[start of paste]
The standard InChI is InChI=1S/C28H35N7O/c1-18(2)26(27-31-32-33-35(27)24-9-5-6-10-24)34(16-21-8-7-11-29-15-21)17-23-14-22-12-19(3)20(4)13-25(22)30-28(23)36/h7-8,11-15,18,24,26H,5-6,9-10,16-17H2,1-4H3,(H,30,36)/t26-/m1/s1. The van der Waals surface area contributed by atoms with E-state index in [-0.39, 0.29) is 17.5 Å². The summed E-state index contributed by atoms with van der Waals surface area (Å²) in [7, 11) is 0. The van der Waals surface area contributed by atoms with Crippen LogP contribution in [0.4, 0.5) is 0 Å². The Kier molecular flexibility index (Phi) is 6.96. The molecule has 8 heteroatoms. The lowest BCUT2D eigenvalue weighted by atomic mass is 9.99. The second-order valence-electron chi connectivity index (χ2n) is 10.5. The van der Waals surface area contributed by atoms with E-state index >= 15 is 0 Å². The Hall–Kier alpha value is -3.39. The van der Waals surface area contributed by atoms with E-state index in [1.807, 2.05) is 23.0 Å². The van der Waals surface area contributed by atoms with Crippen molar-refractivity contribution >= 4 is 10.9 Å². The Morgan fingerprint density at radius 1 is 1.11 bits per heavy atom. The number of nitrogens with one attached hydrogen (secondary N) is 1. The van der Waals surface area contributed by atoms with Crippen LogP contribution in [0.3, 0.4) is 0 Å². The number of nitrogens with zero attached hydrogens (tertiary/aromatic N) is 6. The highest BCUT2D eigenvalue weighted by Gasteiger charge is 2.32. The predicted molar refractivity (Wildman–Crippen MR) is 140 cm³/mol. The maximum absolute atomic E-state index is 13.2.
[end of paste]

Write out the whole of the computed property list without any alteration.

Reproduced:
The standard InChI is InChI=1S/C28H35N7O/c1-18(2)26(27-31-32-33-35(27)24-9-5-6-10-24)34(16-21-8-7-11-29-15-21)17-23-14-22-12-19(3)20(4)13-25(22)30-28(23)36/h7-8,11-15,18,24,26H,5-6,9-10,16-17H2,1-4H3,(H,30,36)/t26-/m1/s1. The van der Waals surface area contributed by atoms with E-state index in [-0.39, 0.29) is 17.5 Å². The summed E-state index contributed by atoms with van der Waals surface area (Å²) in [7, 11) is 0. The van der Waals surface area contributed by atoms with Crippen LogP contribution in [0.4, 0.5) is 0 Å². The Kier molecular flexibility index (Phi) is 6.96. The molecule has 8 heteroatoms. The lowest BCUT2D eigenvalue weighted by atomic mass is 9.99. The second-order valence-electron chi connectivity index (χ2n) is 10.5. The van der Waals surface area contributed by atoms with E-state index >= 15 is 0 Å². The Hall–Kier alpha value is -3.39. The van der Waals surface area contributed by atoms with E-state index in [1.807, 2.05) is 23.0 Å². The van der Waals surface area contributed by atoms with Crippen molar-refractivity contribution >= 4 is 10.9 Å². The Morgan fingerprint density at radius 1 is 1.11 bits per heavy atom. The number of nitrogens with one attached hydrogen (secondary N) is 1. The van der Waals surface area contributed by atoms with Crippen LogP contribution in [0.3, 0.4) is 0 Å². The number of nitrogens with zero attached hydrogens (tertiary/aromatic N) is 6. The highest BCUT2D eigenvalue weighted by Gasteiger charge is 2.32. The predicted molar refractivity (Wildman–Crippen MR) is 140 cm³/mol. The maximum absolute atomic E-state index is 13.2.